Overheating in electric water heaters can pose serious risks, from scalding burns to potential damage to the unit. Understanding the causes behind this issue and knowing how to address it is essential for maintaining a safe and efficient water heating system.
In this guide, we will explore the common reasons why electric water heaters overheat and provide practical troubleshooting steps to help you identify and rectify the problem.
By following these DIY techniques, you can safeguard against overheating, prevent accidents, and ensure the longevity of your electric water heater.
In our modern lives, hot water is a necessity for various daily activities such as dishwashing, laundry, shaving, showers, baths, hot tubs, and cleaning.
Most standard water heaters used for domestic water heating are designed with temperature settings ranging from 100 to 140 F, although they are typically factory pre-set to 120 or 125 F.
Higher temperatures are preferred because they ensure proper sanitation and prevent bacteria growth inside the storage tank. However, exceeding the recommended temperature can lead to increased energy bills and pose a scalding burn risk.
Scalding hot water from a shower or faucet is a significant concern for households, especially those with young children and seniors. Experts state that scalding can occur within just 5 seconds at a temperature of 140 F.
If you own an electric water heater, you are likely familiar with its simple design. The heater consists of a bulky and heavy cylinder that is wired to your home's electrical system and connected to the plumbing. It utilizes one or two heating elements and incorporates additional components for protection and safe operation.
As an owner, it becomes your responsibility to adjust and regularly maintain the temperature. This can be done by locating the thermostat hidden behind the access panel connected to the heating elements. Using a flat screwdriver, you can easily increase or decrease the temperature as desired.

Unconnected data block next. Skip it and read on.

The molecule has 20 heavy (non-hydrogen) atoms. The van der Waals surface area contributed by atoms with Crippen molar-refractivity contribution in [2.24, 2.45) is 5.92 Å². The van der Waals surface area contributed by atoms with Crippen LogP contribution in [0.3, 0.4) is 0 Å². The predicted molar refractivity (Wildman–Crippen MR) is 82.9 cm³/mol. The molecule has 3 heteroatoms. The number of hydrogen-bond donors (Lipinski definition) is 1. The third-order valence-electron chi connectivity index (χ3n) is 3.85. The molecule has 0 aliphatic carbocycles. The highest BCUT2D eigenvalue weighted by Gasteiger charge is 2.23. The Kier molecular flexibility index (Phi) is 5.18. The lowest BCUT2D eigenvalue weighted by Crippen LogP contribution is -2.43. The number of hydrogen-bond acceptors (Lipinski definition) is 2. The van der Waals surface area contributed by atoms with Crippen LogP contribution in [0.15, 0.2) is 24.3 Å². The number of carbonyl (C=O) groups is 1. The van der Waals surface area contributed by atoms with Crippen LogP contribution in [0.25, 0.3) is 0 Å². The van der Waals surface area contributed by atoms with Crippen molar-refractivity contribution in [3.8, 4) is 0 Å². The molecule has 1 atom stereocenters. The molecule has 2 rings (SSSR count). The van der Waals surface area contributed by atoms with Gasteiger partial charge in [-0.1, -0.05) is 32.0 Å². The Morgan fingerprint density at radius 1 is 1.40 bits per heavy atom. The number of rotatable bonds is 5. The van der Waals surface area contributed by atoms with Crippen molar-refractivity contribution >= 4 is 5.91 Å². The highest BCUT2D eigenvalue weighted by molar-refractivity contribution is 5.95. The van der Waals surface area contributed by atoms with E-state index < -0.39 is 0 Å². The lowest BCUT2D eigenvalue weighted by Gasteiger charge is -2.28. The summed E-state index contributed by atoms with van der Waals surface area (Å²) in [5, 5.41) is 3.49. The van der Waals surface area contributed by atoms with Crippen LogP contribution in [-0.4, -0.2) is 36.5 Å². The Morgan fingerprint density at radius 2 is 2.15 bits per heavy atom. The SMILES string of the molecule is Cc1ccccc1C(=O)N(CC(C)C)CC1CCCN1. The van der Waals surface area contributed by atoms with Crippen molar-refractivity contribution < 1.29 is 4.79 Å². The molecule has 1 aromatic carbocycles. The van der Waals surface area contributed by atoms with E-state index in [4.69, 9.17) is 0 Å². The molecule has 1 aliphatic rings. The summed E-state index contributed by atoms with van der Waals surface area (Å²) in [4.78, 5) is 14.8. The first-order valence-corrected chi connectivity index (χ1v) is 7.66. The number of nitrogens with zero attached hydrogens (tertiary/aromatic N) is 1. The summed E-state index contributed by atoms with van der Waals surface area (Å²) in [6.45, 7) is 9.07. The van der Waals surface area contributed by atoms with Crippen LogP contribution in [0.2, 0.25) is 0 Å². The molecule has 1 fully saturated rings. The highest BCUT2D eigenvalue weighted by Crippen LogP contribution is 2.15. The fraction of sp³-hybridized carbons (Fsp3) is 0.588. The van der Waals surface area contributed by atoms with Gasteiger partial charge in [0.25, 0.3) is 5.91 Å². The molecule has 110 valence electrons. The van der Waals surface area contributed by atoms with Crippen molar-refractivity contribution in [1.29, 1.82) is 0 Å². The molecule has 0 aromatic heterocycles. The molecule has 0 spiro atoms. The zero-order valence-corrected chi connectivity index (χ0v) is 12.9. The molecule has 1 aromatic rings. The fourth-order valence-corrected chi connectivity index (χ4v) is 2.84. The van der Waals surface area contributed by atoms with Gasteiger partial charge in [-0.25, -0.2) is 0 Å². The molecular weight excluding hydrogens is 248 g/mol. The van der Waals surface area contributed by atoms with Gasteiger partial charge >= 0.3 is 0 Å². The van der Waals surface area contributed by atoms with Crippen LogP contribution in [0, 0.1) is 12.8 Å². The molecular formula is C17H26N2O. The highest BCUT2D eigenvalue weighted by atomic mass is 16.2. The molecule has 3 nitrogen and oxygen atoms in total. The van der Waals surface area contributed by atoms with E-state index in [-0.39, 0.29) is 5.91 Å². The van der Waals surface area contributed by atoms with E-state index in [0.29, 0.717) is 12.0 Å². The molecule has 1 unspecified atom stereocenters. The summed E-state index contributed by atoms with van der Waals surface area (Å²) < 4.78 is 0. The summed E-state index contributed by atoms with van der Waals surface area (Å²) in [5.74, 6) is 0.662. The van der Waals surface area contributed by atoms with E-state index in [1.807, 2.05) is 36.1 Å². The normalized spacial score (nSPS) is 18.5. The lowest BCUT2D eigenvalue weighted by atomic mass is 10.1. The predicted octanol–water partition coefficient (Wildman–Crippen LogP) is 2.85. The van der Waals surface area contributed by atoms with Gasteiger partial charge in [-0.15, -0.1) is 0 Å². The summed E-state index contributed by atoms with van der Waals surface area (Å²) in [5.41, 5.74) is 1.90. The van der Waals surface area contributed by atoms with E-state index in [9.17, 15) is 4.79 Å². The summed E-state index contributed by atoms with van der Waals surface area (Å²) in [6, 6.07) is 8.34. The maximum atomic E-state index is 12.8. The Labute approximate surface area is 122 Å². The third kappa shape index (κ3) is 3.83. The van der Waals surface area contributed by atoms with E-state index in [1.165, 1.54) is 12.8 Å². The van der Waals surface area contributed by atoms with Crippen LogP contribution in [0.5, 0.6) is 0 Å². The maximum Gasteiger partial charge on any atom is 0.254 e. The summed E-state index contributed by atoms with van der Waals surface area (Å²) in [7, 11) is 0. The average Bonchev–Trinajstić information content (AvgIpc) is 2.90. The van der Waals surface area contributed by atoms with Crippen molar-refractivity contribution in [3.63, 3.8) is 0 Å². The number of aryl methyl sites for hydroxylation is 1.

By ensuring that the water temperature is set within safe and recommended limits, you can effectively mitigate concerns and maintain a hot water system that is both safe and efficient.
Identifying signs of overheating in an electric water heater is crucial for timely intervention and preventing potential damage. Here are some signs that can indicate overheating:
If you observe any of these signs, it is important to address the issue promptly.
Over time, electric water heaters can develop various problems, such as leaks, noise, and unpleasant odors. Our troubleshooting guide provides explanations for most of these issues, with some being easier to fix than others.
However, when it comes to overheating in electric water heaters, it is often necessary to call in a professional. While electric water heaters are equipped with safety features to prevent overheating, this problem can still occur, resulting in scalding hot water. There are several potential reasons for overheating:
Important note: Before attempting any repairs, always turn off the power by switching off the breaker or removing the fuse. Electric water heaters are directly wired from the circuit breaker and operate on either 115 or 220 volts. With the power off, carefully inspect the wiring for proper connectivity and any signs of damage.
When troubleshooting an overheating electric water heater, the first step is to check the thermostat. It is possible that the thermostat has been inadvertently set to the highest temperature setting. To adjust it, use a flat screwdriver to rotate the temperature dial counterclockwise and lower the temperature. Keep in mind that the water inside the tank is extremely hot, so it may take a few hours before you notice a temperature difference.
It is generally recommended to set the hot water temperature to around 120 degrees Fahrenheit for optimal use.
One common reason for heating elements to overheat is the accumulation of limescale or sediments on their surfaces.
If you reside in an area with hard water, it is advisable to consider softening it to protect your electric water heater from damage and overheating.
Mineral deposits can interfere with the regular operation of your water heater. Over time, sediments build up on the bottom of the water tank, including the heating elements. This sediment layer acts as an insulator, causing the water heater to work harder to reach the desired temperature.
Due to the increased thermal stress, the heating elements can overheat, and the water absorbs this excessive heat. As a result, one or both heating elements can fail shortly after overheating.
To address this issue, it is recommended to regularly flush your water heater to prevent sediment buildup. Additionally, installing a water softener can help prevent mineral deposits. If sediments have already caused an issue, such as improper or non-functional heating elements, it is necessary to replace them. Cleaning the heating elements from sediments is also an option.